His six Broadway shows include two Tony winners for best Revival of a Play, A Raisin in the Sun, 2014 and Fences, 2010. His last Broadway appearance was as Torvald in the heralded replacement cast of A Doll’s House Part 2 led by Julie White in 2017. Off-Broadway his roles include Pontius Pilate in the LAByrinth Theatre Company’s production of The Last Days of Judas Iscariot, directed by Phillip Seymour Hoffman. He has been part of several productions at Kennedy Center, most notably as a member of the acting company for Kenny Leon’s historic Century Cycle Readings in 2008.

Stephen delivered the commencement address and was conferred Juilliard’s Honorary Doctor of Fine Arts, May 19, 2017. Nearly 50 years earlier he auditioned for and became a member of Group l, Juilliard Drama Division. John Houseman cited Stephen’s work as a student in his memoir, Final Dress. Stephen completed his conservatory training at the University of North Carolina School of the Arts (BFA) where he served as president of the student government. He recently received UNCSA’s Honorary Doctorate when he delivered their 2020/2021 commencement address. During his 30 years as faculty for the Department of Theatre and Dance, State University of New York at Buffalo, he served periods as Head of Performance and Department Chair. He retired Professor emeritus in 2016.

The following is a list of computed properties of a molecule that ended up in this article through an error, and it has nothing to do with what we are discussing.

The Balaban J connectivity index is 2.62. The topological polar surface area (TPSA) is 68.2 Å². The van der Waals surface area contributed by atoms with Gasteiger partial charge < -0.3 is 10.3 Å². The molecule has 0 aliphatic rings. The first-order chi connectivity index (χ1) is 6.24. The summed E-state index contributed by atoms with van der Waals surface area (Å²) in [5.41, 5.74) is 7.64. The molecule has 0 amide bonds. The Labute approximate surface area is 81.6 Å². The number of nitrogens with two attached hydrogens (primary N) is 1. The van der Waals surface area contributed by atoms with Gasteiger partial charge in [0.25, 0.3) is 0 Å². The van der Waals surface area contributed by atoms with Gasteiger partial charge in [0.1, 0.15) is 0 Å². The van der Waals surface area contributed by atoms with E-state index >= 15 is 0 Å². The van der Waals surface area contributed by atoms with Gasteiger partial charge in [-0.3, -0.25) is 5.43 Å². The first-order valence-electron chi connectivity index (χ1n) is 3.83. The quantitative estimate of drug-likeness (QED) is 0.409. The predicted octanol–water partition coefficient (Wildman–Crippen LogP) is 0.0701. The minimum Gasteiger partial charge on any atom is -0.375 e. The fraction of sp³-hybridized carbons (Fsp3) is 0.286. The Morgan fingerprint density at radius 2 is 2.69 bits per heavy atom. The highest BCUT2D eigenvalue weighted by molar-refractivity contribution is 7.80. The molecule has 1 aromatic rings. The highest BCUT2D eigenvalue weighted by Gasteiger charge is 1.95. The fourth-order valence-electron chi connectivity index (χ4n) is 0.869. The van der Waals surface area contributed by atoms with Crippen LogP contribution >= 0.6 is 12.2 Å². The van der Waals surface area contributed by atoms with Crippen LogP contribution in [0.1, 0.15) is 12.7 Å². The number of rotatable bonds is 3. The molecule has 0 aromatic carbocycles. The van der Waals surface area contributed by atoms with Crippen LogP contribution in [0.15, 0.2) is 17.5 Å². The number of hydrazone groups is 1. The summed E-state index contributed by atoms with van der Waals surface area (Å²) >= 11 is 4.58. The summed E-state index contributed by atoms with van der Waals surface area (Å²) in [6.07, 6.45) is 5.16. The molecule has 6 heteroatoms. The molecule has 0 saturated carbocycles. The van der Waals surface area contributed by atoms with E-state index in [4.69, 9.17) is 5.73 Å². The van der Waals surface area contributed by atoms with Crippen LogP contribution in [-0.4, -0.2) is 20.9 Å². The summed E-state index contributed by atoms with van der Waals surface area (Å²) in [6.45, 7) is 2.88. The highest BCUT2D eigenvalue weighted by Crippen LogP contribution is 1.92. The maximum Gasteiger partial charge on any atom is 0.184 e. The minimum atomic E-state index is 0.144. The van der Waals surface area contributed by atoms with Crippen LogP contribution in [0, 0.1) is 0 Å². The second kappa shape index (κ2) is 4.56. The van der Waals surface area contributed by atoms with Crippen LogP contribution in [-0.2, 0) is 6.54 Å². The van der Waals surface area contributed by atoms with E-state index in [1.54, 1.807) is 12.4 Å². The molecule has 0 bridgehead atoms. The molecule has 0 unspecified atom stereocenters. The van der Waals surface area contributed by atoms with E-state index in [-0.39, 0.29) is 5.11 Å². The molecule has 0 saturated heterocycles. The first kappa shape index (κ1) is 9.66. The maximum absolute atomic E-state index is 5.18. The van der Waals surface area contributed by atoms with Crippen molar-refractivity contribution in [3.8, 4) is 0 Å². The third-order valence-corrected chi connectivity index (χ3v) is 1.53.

In an eloquent obituary for playwright August Wilson, Michael Feingold of the Village Voice wrote,

“To think of the great characters and scenes in August’s plays is to think of an epic parade of great African American actors who have seized their moment to make theater history: James Earl Jones and Mary Alice in Fences, Charles S. Dutton in Ma Rainey and The Piano Lesson, S. Epatha Merkerson confronting him in the latter, Roscoe Lee Browne sagely ironic in Two Trains Running, Stephen McKinley Henderson oozing malice in Jitney, Ruben Santiago-Hudson and Lisa Gay Hamilton glaring a skyful of weaponry at each other in Gem of the Ocean.”